- The energy regulator said this in a statement made to clarify news published by some media outlets, that suggested that the Authority has approved higher electricity prices.
- Electricity distributor, Kenya Power wants to increase the consumption charge for usage of less than 100 kilowatts per month to Sh12.50 a unit.
Power tariffs have not been increased and electricity prices will remain the same, the Energy and Petroleum Regulatory Authority(EPRA) has said.
The regulator said this in a statement made to clarify news published by the Business Daily, indicating that the authority has approved higher electricity prices.
“EPRA informs the public that the tariff application by the Kenya Power and Lighting Company is still under the authority's review and no approvals have been granted,” said EPRA"S Director-General, Pavel Oimeke in a statement.
The regulator assured consumers that once the internal review on Kenya Power's tarriff application has been completed, they will undertake stakeholder engagements and public hearings before the final approval is granted.
According to the newspaper article, Kenya Power wants to increase the consumption charge for usage of less than 100 kilowatts per month to Sh12.50 a unit, up from the current Sh10.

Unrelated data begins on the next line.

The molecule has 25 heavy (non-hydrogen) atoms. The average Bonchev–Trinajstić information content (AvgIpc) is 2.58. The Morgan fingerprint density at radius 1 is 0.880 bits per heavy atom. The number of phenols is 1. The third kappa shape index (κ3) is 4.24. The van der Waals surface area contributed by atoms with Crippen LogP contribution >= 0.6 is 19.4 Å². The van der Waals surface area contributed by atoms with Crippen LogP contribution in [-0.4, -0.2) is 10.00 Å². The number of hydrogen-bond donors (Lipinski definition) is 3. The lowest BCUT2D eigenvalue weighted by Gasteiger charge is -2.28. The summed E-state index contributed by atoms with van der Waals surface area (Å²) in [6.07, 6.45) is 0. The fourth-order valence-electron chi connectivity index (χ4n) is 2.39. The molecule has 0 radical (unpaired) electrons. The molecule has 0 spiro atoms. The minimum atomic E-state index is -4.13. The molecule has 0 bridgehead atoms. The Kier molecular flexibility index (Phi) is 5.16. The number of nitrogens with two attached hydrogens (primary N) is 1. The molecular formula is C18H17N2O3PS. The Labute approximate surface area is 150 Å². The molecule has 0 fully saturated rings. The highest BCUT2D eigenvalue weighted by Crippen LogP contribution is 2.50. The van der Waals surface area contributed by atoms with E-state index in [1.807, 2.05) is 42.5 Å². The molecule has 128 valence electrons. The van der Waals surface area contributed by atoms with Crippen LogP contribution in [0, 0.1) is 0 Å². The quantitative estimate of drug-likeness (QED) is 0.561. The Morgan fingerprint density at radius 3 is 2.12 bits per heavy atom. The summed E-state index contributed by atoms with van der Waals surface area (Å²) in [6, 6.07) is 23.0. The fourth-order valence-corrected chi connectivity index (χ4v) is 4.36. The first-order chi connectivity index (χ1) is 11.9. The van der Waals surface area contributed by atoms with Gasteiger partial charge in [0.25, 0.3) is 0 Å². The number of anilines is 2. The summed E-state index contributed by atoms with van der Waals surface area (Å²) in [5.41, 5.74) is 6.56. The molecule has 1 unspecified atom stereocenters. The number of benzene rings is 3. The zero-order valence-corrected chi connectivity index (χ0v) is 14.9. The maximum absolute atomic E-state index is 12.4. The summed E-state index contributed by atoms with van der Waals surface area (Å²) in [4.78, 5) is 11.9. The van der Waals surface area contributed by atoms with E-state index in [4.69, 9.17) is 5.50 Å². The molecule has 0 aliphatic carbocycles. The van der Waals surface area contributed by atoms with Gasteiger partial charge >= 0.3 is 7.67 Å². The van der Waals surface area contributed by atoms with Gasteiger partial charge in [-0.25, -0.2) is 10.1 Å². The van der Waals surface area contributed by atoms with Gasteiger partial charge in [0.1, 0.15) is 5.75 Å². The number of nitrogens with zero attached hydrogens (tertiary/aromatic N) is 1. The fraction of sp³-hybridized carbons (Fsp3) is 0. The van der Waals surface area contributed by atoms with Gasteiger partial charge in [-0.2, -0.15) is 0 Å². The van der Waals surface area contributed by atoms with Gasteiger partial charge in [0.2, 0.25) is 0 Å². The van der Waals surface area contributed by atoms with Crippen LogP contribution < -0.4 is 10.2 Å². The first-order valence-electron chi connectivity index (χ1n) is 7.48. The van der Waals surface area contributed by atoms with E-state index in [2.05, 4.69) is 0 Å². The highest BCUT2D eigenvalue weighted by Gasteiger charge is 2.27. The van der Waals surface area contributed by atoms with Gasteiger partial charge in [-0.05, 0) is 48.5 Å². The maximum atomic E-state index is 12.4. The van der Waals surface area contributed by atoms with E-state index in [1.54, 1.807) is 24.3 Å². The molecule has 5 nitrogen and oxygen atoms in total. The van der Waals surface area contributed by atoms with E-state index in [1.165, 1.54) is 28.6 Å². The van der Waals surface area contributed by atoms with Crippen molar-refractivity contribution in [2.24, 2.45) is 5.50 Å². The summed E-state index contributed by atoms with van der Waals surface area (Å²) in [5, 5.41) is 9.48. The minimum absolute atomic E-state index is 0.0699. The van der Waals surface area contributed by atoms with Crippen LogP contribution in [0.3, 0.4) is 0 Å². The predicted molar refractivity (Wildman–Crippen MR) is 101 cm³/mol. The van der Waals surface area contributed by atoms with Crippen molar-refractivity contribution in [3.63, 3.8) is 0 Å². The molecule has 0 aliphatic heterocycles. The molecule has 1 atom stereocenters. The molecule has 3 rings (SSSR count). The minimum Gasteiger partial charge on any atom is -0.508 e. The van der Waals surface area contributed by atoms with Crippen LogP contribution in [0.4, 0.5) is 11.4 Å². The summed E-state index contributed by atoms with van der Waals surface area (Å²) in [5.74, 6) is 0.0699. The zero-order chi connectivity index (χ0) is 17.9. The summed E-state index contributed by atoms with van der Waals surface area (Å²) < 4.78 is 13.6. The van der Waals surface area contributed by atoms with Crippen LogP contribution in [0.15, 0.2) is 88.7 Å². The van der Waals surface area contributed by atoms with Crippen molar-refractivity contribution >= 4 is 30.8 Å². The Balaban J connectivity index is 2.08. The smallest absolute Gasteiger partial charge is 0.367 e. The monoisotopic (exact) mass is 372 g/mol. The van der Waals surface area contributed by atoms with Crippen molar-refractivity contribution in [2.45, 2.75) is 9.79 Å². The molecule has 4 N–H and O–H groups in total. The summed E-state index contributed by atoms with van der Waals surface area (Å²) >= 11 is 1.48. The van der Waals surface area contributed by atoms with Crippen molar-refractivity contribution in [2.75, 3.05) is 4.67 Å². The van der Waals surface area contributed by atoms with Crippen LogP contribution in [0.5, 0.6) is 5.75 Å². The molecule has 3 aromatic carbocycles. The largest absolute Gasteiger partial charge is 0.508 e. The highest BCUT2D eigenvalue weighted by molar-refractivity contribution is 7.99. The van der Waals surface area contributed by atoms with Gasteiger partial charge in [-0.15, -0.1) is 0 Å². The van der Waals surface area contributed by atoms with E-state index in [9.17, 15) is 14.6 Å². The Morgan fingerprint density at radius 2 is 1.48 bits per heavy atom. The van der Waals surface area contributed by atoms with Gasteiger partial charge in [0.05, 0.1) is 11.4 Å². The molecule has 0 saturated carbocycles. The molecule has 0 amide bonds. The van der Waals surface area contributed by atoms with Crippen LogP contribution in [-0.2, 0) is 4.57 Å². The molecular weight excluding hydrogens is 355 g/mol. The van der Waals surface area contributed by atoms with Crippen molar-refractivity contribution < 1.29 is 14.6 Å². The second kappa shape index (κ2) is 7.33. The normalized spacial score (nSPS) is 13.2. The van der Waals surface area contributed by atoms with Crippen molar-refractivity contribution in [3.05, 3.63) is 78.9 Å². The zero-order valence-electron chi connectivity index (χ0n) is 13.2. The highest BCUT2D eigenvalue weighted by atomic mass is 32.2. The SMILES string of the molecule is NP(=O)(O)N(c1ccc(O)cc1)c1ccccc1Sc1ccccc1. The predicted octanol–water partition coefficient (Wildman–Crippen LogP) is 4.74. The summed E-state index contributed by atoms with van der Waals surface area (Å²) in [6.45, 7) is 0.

The charge for consuming above 100 units will rise to Sh19.53 a unit from the current Sh15.80 in the event that the regulator approves the proposed tariffs.
Kenya Power holds that that the higher tariffs are justified because the present electricity prices lapsed last year.
In 2018, EPRA reduced the retail prices of electricity after an order from President Uhuru Kenyatta in the wake of widespread complaints from domestic customers and small businesses over a costly tariff introduced last July.
The tariff almost doubled the monthly bills for higher-income households, triggering the complaints.
EPRA cut the tariff from November 2018 to July 2019 to Sh10 per kilowatt hour from Sh15.80 for customers who use below 100 kilowatts per month.
Kenya Power, citing the expiry of the temporary tariffs, has pushed for a review of the charges upwards and try to reverse its falling earnings, which has seen it issue a profit warning this year.
The firm reported a net profit for the year ended June 30, of Sh262 million, a drop from Sh3.3 billion the previous year.
This, as investors continue to miss out on dividends as the company has already issued a profit warning for the year ended June 2020.
The law provides that electricity tariffs be reviewed every three years, but the timetable has been unpredictable as the regulator has often delayed or amended the rates
EPRA last month said that the utility firm had submitted fresh information to support its push for tariff adjustments concluding the long wait for tariff review.